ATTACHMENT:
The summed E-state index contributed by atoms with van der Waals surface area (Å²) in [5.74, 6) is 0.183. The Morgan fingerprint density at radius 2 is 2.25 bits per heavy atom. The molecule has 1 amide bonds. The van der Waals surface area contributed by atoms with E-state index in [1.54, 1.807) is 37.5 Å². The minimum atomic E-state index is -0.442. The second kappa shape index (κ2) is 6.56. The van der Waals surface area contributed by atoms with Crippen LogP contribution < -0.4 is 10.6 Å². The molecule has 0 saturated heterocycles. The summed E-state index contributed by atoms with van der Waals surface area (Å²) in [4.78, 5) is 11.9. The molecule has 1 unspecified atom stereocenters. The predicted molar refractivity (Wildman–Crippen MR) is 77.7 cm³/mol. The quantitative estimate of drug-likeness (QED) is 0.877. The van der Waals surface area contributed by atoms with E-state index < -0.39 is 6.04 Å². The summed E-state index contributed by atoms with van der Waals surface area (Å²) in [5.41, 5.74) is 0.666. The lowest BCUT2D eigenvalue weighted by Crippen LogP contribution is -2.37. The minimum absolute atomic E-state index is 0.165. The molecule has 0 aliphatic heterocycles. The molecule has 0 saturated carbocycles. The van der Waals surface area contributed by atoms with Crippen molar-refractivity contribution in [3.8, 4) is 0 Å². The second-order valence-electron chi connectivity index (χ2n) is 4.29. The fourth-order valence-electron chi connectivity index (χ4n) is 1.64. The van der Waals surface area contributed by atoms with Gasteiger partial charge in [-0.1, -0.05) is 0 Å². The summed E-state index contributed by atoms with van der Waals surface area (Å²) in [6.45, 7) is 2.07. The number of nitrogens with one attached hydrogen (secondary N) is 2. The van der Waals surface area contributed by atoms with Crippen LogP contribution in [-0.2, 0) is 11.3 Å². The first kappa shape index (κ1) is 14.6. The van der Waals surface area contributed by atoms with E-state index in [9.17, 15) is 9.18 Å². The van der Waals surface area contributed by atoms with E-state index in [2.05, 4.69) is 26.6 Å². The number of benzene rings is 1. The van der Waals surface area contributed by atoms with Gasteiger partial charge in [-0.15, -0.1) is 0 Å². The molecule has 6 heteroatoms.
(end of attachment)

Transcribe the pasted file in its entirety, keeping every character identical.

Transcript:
The summed E-state index contributed by atoms with van der Waals surface area (Å²) in [5.74, 6) is 0.183. The Morgan fingerprint density at radius 2 is 2.25 bits per heavy atom. The molecule has 1 amide bonds. The van der Waals surface area contributed by atoms with E-state index in [1.54, 1.807) is 37.5 Å². The minimum atomic E-state index is -0.442. The second kappa shape index (κ2) is 6.56. The van der Waals surface area contributed by atoms with Crippen LogP contribution < -0.4 is 10.6 Å². The molecule has 0 saturated heterocycles. The summed E-state index contributed by atoms with van der Waals surface area (Å²) in [4.78, 5) is 11.9. The molecule has 1 unspecified atom stereocenters. The predicted molar refractivity (Wildman–Crippen MR) is 77.7 cm³/mol. The quantitative estimate of drug-likeness (QED) is 0.877. The van der Waals surface area contributed by atoms with E-state index < -0.39 is 6.04 Å². The summed E-state index contributed by atoms with van der Waals surface area (Å²) in [5.41, 5.74) is 0.666. The lowest BCUT2D eigenvalue weighted by Crippen LogP contribution is -2.37. The minimum absolute atomic E-state index is 0.165. The molecule has 0 aliphatic heterocycles. The molecule has 0 saturated carbocycles. The van der Waals surface area contributed by atoms with Crippen molar-refractivity contribution in [3.8, 4) is 0 Å². The second-order valence-electron chi connectivity index (χ2n) is 4.29. The fourth-order valence-electron chi connectivity index (χ4n) is 1.64. The van der Waals surface area contributed by atoms with Gasteiger partial charge in [-0.1, -0.05) is 0 Å². The summed E-state index contributed by atoms with van der Waals surface area (Å²) in [6.45, 7) is 2.07. The number of nitrogens with one attached hydrogen (secondary N) is 2. The van der Waals surface area contributed by atoms with Crippen LogP contribution in [-0.2, 0) is 11.3 Å². The first kappa shape index (κ1) is 14.6. The van der Waals surface area contributed by atoms with E-state index in [9.17, 15) is 9.18 Å². The van der Waals surface area contributed by atoms with E-state index in [2.05, 4.69) is 26.6 Å². The number of benzene rings is 1. The van der Waals surface area contributed by atoms with Gasteiger partial charge in [-0.15, -0.1) is 0 Å². The molecule has 6 heteroatoms.